Nextpoint understands as well as anyone that unless eDiscovery is affordable and manageable for small cases, our system of law will break.
Tom O’Connor’s recent LTN article, “Pricing: The Small Case eDiscovery Dilemma,” revived Craig Ball’s 2010 EDna Challenge to see if a lawyer could successfully manage an eDiscovery project for less than $1,000. We’d like to let Tom and others know that this is not a pipe dream; this is what Nextpoint does every day.
Two years ago, Nextpoint successfully responded to Craig’s EDna challenge. At the time, we demonstrated that the fictional “EDna” in Craig’s challenge could use Nextpoint to process, review and produce native files for under $300. Tom’s recent article was hopeful that affordable, full-featured solutions exist.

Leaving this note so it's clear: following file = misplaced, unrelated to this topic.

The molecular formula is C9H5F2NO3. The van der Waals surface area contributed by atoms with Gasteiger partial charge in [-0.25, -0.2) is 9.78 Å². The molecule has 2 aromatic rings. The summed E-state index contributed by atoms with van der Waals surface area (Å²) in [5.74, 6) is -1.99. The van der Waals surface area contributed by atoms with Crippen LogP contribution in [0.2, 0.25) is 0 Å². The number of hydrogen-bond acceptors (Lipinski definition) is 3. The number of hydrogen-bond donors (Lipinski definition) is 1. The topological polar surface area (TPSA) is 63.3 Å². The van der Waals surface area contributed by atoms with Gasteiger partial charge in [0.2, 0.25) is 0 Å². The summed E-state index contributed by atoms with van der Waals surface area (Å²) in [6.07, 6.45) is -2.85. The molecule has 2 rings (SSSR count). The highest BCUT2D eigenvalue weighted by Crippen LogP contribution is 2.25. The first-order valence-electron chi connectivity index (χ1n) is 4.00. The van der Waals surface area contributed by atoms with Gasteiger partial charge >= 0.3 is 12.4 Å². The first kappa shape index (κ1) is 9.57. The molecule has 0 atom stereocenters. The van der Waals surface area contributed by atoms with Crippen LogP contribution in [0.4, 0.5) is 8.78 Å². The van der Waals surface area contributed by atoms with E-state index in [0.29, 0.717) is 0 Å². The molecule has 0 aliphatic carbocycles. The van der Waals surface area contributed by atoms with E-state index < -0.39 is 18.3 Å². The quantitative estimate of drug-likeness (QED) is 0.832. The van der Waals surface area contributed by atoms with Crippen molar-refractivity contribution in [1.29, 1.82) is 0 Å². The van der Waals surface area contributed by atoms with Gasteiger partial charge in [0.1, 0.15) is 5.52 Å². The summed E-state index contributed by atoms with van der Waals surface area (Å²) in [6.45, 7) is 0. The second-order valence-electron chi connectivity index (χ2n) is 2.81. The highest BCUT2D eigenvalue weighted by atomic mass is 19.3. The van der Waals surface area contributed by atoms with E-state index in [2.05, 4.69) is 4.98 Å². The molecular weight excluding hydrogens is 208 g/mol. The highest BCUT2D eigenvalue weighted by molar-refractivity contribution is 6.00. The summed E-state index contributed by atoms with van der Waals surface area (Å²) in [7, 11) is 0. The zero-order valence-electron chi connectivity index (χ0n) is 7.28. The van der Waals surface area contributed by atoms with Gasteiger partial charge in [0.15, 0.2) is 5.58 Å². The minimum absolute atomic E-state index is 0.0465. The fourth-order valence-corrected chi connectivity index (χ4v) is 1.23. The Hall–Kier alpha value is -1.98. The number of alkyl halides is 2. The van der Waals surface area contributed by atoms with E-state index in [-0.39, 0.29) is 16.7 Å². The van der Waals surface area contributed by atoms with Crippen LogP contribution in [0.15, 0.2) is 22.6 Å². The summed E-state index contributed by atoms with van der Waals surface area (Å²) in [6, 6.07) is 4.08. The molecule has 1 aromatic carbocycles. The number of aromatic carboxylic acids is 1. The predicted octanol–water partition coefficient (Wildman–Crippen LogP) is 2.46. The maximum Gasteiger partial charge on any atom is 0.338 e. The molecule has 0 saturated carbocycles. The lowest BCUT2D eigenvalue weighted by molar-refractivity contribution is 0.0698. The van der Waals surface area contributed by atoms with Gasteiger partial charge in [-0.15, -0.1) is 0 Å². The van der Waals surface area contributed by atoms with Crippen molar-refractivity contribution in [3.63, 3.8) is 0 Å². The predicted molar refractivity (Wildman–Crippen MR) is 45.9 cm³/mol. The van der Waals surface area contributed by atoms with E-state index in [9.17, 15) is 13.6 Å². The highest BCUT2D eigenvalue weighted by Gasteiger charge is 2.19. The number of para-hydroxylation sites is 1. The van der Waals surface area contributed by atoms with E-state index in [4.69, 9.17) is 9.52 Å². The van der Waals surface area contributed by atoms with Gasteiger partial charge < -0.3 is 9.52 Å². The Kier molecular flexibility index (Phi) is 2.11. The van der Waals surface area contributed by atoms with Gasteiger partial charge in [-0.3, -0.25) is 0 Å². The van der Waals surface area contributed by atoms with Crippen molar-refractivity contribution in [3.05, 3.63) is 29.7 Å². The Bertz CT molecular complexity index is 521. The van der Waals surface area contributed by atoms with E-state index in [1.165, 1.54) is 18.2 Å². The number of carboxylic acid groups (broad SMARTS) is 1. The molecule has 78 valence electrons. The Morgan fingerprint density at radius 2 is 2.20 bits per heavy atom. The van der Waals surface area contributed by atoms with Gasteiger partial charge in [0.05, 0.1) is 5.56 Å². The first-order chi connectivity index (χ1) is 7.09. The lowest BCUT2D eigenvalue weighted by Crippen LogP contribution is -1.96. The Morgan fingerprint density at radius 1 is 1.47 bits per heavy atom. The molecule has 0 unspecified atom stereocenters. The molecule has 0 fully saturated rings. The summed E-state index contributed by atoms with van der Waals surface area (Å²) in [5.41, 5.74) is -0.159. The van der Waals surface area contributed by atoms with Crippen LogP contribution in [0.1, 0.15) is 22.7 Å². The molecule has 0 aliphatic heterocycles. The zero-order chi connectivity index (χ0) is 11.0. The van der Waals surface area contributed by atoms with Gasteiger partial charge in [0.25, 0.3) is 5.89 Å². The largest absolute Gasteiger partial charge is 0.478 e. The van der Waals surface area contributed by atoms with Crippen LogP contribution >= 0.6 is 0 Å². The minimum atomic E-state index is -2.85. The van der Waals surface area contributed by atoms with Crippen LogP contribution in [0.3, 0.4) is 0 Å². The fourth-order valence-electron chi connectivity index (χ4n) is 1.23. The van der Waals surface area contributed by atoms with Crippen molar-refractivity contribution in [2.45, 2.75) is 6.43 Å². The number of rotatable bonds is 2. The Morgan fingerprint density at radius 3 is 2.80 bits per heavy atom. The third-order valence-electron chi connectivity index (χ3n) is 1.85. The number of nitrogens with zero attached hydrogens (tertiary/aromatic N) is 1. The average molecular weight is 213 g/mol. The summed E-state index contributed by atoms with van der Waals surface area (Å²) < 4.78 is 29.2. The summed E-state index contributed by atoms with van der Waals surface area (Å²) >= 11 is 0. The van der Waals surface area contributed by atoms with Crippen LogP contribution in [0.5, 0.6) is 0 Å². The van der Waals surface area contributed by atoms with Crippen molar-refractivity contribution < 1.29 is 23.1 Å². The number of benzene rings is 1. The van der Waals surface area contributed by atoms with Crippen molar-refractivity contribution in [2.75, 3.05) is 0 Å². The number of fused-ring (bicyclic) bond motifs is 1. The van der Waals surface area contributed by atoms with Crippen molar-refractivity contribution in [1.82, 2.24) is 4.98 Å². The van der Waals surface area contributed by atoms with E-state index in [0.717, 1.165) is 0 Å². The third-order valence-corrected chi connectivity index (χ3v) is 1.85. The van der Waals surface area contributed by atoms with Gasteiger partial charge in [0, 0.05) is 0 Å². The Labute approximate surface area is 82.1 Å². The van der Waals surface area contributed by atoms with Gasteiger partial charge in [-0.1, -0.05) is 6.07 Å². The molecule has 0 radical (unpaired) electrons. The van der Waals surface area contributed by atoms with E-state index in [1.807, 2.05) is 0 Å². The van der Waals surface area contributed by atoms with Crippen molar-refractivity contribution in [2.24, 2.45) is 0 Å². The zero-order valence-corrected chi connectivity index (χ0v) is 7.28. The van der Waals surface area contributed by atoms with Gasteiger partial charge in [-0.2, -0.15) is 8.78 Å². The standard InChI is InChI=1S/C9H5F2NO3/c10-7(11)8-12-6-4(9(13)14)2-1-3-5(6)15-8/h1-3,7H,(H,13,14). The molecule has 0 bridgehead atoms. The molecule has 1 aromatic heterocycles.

However, the article failed to note that Nextpoint does not charge for data — at all. Compare this to Lexbe’s pricing model, which was included in the article, starting at $99 per gigabyte. You can see our pricing information for more detail.
But most importantly, our suite of products are infinitely scalable. This means any firm can manage any sized matter in one end-to-end eDiscovery and trial platform with our negotiable managed plans. And with our secure, cloud-based review platform, there is no software to buy or install, and no IT costs for users.
Democratizing eDiscovery is an important aspiration for our industry, and we want more lawyers to know that the solution does in fact exist.